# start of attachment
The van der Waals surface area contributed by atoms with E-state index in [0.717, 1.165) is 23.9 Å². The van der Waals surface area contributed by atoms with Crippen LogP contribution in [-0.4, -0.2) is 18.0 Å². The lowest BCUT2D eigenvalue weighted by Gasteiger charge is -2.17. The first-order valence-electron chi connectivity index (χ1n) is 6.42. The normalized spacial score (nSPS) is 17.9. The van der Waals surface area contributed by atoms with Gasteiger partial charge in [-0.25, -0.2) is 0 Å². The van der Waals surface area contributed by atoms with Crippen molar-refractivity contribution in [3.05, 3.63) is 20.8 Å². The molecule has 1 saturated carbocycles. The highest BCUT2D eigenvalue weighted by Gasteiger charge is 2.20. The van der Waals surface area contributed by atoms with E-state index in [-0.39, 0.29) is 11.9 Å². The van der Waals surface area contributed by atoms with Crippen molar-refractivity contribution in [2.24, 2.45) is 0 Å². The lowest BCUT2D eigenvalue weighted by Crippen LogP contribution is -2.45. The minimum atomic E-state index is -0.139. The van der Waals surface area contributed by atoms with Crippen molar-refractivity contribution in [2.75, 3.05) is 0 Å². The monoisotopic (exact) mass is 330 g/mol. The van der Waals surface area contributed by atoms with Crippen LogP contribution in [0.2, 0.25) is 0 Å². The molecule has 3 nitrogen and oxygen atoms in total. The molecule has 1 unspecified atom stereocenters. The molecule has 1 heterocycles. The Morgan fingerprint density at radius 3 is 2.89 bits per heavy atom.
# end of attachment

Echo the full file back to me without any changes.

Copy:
The van der Waals surface area contributed by atoms with E-state index in [0.717, 1.165) is 23.9 Å². The van der Waals surface area contributed by atoms with Crippen LogP contribution in [-0.4, -0.2) is 18.0 Å². The lowest BCUT2D eigenvalue weighted by Gasteiger charge is -2.17. The first-order valence-electron chi connectivity index (χ1n) is 6.42. The normalized spacial score (nSPS) is 17.9. The van der Waals surface area contributed by atoms with Gasteiger partial charge in [-0.25, -0.2) is 0 Å². The van der Waals surface area contributed by atoms with Crippen molar-refractivity contribution in [3.05, 3.63) is 20.8 Å². The molecule has 1 saturated carbocycles. The highest BCUT2D eigenvalue weighted by Gasteiger charge is 2.20. The van der Waals surface area contributed by atoms with E-state index in [-0.39, 0.29) is 11.9 Å². The van der Waals surface area contributed by atoms with Crippen molar-refractivity contribution in [2.24, 2.45) is 0 Å². The lowest BCUT2D eigenvalue weighted by Crippen LogP contribution is -2.45. The minimum atomic E-state index is -0.139. The van der Waals surface area contributed by atoms with Crippen molar-refractivity contribution in [2.75, 3.05) is 0 Å². The monoisotopic (exact) mass is 330 g/mol. The van der Waals surface area contributed by atoms with Crippen LogP contribution in [0.2, 0.25) is 0 Å². The molecule has 3 nitrogen and oxygen atoms in total. The molecule has 1 unspecified atom stereocenters. The molecule has 1 heterocycles. The Morgan fingerprint density at radius 3 is 2.89 bits per heavy atom.